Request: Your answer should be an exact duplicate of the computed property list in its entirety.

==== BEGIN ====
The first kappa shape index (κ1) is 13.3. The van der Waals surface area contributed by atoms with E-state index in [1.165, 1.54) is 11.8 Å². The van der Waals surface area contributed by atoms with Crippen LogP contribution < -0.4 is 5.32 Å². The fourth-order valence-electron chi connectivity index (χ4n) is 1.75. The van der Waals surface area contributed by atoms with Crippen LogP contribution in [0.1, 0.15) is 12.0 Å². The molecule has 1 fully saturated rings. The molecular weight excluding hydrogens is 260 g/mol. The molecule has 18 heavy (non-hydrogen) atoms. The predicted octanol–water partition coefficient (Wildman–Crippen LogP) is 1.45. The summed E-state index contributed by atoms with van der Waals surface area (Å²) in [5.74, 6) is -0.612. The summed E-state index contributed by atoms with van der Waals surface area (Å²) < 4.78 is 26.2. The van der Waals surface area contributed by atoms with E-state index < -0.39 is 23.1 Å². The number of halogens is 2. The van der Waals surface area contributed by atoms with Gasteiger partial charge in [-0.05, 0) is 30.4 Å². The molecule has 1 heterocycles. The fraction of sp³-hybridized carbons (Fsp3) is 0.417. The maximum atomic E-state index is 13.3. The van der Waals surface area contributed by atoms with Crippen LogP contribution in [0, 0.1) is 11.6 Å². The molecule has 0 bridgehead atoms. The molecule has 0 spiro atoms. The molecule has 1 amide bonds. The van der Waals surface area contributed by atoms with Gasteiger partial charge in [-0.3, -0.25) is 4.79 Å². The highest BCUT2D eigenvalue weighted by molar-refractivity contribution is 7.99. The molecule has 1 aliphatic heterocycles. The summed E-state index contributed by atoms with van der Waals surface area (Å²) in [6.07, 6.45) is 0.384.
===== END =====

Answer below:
The first kappa shape index (κ1) is 13.3. The van der Waals surface area contributed by atoms with E-state index in [1.165, 1.54) is 11.8 Å². The van der Waals surface area contributed by atoms with Crippen LogP contribution < -0.4 is 5.32 Å². The fourth-order valence-electron chi connectivity index (χ4n) is 1.75. The van der Waals surface area contributed by atoms with Crippen LogP contribution in [0.1, 0.15) is 12.0 Å². The molecule has 1 fully saturated rings. The molecular weight excluding hydrogens is 260 g/mol. The molecule has 18 heavy (non-hydrogen) atoms. The predicted octanol–water partition coefficient (Wildman–Crippen LogP) is 1.45. The summed E-state index contributed by atoms with van der Waals surface area (Å²) in [5.74, 6) is -0.612. The summed E-state index contributed by atoms with van der Waals surface area (Å²) < 4.78 is 26.2. The van der Waals surface area contributed by atoms with E-state index < -0.39 is 23.1 Å². The number of halogens is 2. The van der Waals surface area contributed by atoms with Gasteiger partial charge in [-0.05, 0) is 30.4 Å². The molecule has 1 heterocycles. The fraction of sp³-hybridized carbons (Fsp3) is 0.417. The maximum atomic E-state index is 13.3. The van der Waals surface area contributed by atoms with Crippen LogP contribution in [0, 0.1) is 11.6 Å². The molecule has 0 bridgehead atoms. The molecule has 0 spiro atoms. The molecule has 1 amide bonds. The van der Waals surface area contributed by atoms with Gasteiger partial charge in [-0.3, -0.25) is 4.79 Å². The highest BCUT2D eigenvalue weighted by molar-refractivity contribution is 7.99. The molecule has 1 aliphatic heterocycles. The summed E-state index contributed by atoms with van der Waals surface area (Å²) in [6.07, 6.45) is 0.384.